DUBAI/CAIRO (Reuters) -Egypt’s annual urban consumer price inflation (CPI) climbed to its highest in 20 months in September, rising to 6.6% year on year from 5.7% in August, data from the country’s statistics agency CAPMAS showed on Sunday.
The rate remains well within the target range of between 5% and 9% set by the central bank, which next meets on Oct. 28 to decide interest rates.
“Monthly inflation is higher than we had anticipated. It’s mainly explained by the jump in vegetable and meat prices. The food index is up 3.5% month on month,” said Allen Sandeep of Naeem Brokerage.
Headline inflation was last this high in January 2020, when it reached 7.17%.
Egypt’s fuel pricing committee also raised domestic prices in a quarterly review on Friday, indicating that more price rises may lie ahead.
“We expect inflation in October to maintain its monthly momentum, with the seasonal spending accompanying the school season coupled with the inflationary impact of the introduced increase in fuel prices,” Beltone analyst Alia Mamdouh said in a note.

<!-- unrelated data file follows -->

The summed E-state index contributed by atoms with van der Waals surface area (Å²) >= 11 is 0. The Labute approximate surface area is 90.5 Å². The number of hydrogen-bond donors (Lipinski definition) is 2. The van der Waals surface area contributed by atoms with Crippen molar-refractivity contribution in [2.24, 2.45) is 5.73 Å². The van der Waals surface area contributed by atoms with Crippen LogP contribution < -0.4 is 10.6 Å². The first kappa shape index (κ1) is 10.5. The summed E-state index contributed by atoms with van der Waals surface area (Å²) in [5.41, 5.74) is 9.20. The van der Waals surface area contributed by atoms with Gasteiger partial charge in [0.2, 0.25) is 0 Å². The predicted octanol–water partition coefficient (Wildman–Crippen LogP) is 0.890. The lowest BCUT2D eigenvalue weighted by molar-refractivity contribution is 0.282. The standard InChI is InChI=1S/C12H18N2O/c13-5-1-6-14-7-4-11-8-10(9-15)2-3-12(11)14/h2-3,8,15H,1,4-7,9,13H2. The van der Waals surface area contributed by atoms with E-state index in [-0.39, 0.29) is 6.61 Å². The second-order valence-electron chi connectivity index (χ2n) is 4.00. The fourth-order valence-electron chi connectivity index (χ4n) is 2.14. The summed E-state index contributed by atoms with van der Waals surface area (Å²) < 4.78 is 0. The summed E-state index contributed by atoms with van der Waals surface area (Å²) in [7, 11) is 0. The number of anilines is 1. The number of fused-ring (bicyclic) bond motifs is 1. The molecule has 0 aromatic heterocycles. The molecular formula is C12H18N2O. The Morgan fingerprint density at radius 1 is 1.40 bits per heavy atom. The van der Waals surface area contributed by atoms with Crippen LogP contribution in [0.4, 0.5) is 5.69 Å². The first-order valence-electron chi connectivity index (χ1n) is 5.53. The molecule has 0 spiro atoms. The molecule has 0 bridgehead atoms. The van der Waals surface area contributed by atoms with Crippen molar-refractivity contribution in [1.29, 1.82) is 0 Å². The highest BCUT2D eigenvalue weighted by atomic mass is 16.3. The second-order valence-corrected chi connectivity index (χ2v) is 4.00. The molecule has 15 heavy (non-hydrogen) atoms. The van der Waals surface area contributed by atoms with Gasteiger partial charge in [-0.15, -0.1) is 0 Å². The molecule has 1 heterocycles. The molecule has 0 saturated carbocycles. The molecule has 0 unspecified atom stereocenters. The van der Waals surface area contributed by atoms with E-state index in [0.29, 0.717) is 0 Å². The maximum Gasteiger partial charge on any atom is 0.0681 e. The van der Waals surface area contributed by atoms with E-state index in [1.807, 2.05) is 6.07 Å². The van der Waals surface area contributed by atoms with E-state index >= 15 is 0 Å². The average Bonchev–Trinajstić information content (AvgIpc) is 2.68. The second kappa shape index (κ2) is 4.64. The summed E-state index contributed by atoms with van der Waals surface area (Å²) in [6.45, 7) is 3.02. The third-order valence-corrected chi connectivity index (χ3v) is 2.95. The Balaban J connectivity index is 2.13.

Naeem Research by contrast predicted inflation could lessen in October.
“We expect annual inflation to cool down, given favourable base year impacts (contributing -1.9%) and a slower increase in monthly inflation,” it said in a note.
“Our calculations indicate that the latest gasoline price hike (of EGP0.25/litre) would have less than a 30 bps (basis point) impact on monthly CPI.”
The central bank held rates steady at its last meeting on Sept. 16, saying that global financial conditions continued to be “accommodative”.
Core inflation, which strips out volatile items such as food, rose to 4.8% year on year in September, from 4.5% a month prior.
(Reporting by Nadine Awadalla and Patrick WerrEditing by Raissa Kasolowsky, David Goodman and Barbara Lewis)